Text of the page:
- Senior Research Technologist
Kelly Ross has research expertise in cell biology and molecular genetics, with a focus on neurodegenerative disorders including Alzheimer's disease, related dementias and Parkinson's disease. She performs studies using human brain tissues donated by patients and their families to the Mayo Clinic brain bank. Her goal is to elucidate what goes wrong with specific genes and proteins involved in the disease process and identify clinicopathological subtypes of disease that may improve therapeutic strategies for individuals in a targeted way. Ross extracts DNA and RNA from brain tissues to run on expression arrays, generating large data sets to identify novel genes that may modulate disease progression. These approaches also provide data that can be shared with colleagues and collaborators around the world with the common mission of halting, and even preventing, the progression of these devastating disorders.
Ross received her Bachelor of Science in 2002 from the University of North Florida, Jacksonville, Florida. She joined Mayo Clinic in August 2005. Her research focus was on characterizing the most clinically relevant Parkinson's disease gene-protein leucine-rich repeat kinase 2 (LRRK2) using cell culture model systems and developing novel antibodies. As her research progressed, Kelly performed behavioral studies on various LRRK2 mouse models (developed by Heather L. Melrose, Ph.D., at Mayo Clinic's campus in Florida). In 2011, she received a master's degree in biomedical sciences from the Mayo Clinic Graduate School of Biomedical Sciences. Her thesis is titled "Characterization of Leucine-Rich Repeat Kinase 2-Associated Parkinson's Disease Using In Vivo Models."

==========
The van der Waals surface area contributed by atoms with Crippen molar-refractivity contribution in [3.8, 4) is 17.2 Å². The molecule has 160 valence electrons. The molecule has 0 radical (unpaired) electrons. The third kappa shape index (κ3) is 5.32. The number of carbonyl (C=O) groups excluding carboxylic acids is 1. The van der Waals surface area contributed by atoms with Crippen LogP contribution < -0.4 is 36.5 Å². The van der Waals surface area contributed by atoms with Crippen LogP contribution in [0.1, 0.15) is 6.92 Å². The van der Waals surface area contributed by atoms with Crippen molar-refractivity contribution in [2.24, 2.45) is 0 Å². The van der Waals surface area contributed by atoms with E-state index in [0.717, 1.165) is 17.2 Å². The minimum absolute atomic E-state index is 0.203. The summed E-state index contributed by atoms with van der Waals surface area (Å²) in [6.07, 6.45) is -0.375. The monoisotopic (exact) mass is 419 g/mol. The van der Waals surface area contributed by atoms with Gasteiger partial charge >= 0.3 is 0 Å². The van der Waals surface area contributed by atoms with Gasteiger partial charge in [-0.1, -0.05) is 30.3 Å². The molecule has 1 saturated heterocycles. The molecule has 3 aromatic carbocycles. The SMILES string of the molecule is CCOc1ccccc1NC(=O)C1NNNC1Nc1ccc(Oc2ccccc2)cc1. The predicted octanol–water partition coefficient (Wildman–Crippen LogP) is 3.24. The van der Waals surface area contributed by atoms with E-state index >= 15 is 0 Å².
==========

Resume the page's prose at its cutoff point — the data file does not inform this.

Ross joined the Neuropathology and Microscopy Lab, led by Dennis W. Dickson, M.D., to study how neuropathological changes in the microtubule-associated protein tau (MAPT) lead to Alzheimer's disease. In 2017, she began investigating the heterogeneity of Alzheimer's disease with Dr. Murray to understand the molecular mechanisms that cause selective hippocampal vulnerability.